Unlike most states, Alabama exempts financial institutions from its corporate income tax, choosing instead to subject these entities to its financial institution excise tax (“FIET”). While it’s not uncommon for financial institutions to encounter state income tax laws that vary somewhat from those imposed on other businesses, Alabama’s antiquated FIET contains an unusual number of variances from the norm. These variances became particularly evident, and multiplied, as a result of the numerous changes implemented by the landmark Tax Cuts and Jobs Act (“TCJA”) that President Trump signed into law in late December 2017.
For the most part, the TCJA changes were automatically incorporated into Alabama’s corporate income tax code because the starting point for calculating Alabama corporate taxpayer’s taxable base is federal “taxable income.” On the other hand, Alabama’s FIET is not automatically linked to the definition of federal “taxable income” and instead the FIET tax base is tied to a series of outdated Internal Revenue Code sections and limited to only a few paragraphs that attempt to define “net income” as the starting point for the FIET.
While the Alabama Department of Revenue (“ADOR”) and Alabama courts have often relied on federal income tax principles in interpreting the FIET, there are a variety of unique features that must be taken into account when calculating the FIET tax base. The preliminary TCJA impact analysis, published by the ADOR last July, noted that “Alabama has traditionally allowed the items of income reported by the financial institution to be computed similarly to those same items of income addressed in the federal statute, unless there are specific Alabama rules that provide direct guidance on these items. … Certain items referenced in this document have no direct ties to Alabama law, but for ease of administration Alabama follows the federal provisions.”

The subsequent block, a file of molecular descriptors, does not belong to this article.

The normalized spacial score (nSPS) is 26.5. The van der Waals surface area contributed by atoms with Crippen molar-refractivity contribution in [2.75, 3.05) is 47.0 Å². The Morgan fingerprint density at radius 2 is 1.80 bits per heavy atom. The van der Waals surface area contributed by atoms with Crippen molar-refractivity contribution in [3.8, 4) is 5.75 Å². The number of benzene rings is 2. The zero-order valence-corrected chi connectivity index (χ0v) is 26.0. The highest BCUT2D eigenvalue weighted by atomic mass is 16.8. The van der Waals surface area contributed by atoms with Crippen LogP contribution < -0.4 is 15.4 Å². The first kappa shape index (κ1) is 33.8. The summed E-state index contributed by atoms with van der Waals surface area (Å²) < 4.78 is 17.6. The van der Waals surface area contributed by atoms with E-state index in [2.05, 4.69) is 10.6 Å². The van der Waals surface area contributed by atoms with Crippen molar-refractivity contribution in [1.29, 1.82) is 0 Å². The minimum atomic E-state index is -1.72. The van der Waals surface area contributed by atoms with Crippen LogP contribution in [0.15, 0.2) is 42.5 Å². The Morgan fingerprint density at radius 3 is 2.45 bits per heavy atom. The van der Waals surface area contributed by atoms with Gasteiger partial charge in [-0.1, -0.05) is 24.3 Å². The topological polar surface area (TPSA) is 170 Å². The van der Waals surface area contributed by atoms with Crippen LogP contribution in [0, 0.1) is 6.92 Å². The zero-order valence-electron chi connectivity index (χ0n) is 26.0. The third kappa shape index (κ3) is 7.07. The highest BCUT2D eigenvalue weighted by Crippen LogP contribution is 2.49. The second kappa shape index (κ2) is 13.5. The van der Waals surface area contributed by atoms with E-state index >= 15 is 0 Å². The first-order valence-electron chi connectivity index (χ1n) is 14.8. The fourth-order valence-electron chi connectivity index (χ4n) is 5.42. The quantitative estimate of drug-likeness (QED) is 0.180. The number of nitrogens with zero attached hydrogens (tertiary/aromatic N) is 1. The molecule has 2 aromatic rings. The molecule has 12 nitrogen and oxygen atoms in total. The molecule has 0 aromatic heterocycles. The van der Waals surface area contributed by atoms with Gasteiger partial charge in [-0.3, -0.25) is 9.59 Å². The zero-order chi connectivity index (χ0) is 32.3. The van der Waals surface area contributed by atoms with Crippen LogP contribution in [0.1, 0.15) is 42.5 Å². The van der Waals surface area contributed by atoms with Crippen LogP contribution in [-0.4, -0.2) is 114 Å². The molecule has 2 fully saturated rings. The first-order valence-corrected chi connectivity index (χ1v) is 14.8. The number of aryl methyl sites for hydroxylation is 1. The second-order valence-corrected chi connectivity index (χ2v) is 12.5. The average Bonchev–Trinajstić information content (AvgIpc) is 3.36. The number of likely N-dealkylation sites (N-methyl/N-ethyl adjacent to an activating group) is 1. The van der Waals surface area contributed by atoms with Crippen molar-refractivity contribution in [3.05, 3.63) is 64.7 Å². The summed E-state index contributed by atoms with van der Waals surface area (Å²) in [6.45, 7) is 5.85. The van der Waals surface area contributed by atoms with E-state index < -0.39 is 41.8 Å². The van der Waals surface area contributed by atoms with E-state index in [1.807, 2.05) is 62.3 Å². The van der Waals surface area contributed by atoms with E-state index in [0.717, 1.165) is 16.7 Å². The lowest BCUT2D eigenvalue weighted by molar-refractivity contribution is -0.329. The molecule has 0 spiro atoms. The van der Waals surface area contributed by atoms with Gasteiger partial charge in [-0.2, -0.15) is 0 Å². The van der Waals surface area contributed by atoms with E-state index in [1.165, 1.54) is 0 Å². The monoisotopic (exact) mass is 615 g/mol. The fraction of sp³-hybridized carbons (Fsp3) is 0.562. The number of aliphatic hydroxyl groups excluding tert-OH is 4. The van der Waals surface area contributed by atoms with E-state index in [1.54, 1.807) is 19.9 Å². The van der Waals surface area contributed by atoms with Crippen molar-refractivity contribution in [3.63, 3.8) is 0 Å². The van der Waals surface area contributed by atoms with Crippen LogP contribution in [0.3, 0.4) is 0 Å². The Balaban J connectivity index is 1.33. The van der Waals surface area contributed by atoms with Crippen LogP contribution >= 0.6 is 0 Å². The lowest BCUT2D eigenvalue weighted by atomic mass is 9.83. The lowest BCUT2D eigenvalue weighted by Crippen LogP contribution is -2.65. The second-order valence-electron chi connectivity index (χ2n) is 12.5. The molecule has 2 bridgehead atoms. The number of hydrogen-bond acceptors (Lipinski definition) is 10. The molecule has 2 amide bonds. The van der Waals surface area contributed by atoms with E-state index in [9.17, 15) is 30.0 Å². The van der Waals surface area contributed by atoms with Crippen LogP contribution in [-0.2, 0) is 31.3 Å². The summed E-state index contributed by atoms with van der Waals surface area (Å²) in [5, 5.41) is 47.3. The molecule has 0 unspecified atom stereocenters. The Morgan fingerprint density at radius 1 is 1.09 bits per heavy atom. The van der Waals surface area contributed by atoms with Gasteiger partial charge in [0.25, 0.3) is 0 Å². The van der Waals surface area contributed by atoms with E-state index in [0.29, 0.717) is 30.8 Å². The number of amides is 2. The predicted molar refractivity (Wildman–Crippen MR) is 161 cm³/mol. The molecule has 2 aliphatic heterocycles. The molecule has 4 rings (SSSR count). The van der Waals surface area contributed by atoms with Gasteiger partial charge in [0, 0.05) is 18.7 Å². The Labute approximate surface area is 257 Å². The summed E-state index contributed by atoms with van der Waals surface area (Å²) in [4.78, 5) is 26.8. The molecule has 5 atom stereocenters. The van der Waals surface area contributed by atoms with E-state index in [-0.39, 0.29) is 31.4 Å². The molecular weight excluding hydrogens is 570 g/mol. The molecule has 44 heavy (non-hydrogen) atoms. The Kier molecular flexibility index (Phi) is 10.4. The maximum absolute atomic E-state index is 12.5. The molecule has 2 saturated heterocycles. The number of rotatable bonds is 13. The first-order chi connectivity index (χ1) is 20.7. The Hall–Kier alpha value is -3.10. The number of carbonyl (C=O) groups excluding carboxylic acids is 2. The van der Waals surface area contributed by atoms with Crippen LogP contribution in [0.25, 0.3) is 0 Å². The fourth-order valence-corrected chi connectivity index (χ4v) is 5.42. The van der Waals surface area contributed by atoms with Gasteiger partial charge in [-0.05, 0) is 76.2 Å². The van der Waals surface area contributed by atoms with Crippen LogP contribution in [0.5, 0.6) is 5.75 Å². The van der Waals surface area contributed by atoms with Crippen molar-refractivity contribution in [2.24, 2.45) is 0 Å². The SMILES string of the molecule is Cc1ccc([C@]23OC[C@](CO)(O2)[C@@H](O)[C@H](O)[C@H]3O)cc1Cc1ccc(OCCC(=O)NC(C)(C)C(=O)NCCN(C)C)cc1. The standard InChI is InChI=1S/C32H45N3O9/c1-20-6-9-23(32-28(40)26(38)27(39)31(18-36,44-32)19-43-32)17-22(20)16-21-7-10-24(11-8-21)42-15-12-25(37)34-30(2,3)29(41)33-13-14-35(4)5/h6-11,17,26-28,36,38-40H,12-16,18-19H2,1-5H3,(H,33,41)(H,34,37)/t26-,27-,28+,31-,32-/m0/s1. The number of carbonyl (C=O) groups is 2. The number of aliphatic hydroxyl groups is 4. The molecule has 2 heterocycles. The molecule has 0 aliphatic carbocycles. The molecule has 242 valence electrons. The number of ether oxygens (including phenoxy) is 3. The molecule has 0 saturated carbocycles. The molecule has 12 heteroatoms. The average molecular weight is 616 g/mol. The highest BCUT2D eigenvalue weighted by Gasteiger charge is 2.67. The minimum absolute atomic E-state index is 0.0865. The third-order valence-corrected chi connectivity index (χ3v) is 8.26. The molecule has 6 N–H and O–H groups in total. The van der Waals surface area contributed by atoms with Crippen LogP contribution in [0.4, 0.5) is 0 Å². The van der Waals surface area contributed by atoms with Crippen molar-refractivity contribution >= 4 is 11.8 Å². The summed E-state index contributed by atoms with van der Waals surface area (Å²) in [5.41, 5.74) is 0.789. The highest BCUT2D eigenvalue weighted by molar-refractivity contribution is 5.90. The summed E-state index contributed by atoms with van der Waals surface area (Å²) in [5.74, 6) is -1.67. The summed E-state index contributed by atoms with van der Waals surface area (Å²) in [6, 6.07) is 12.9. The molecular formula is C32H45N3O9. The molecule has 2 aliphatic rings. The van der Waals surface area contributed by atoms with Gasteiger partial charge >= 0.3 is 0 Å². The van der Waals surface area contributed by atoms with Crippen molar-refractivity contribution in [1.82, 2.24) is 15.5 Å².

TCJA Changes and Impact on the FIET
The ADOR’s extensive impact analysis noted several of the key changes included in the TCJA and gave its opinion on how those changes should impact the FIET:
- Bonus depreciation and expanded IRC Section 179 expensing – the FIET will follow these changes due to the ADOR’s historical interpretation of the FIET’s depreciation deduction for ease of administration.
- Business interest limitation under IRC Section 163(j) – the FIET will not follow this change.
- Limits deduction for employee fringe benefits and meals/entertainment expenses under IRC Section 274 – the FIET includes these changes due to the ADOR’s historical interpretation of “ordinary and necessary expenses” as being determined by the Internal Revenue Code, as amended.
- Limits deduction for FDIC premiums – the FIET includes these changes due to the ADOR’s historical interpretation of “ordinary and necessary expenses” as being determined by the Internal Revenue Code, as amended.
Other Notable Differences Between FIET and Our Corporate Income Tax
In addition to the above list of items highlighted by the TCJA, the following is a brief summary of likely differences between Alabama’s corporate income tax, as amended, and the FIET: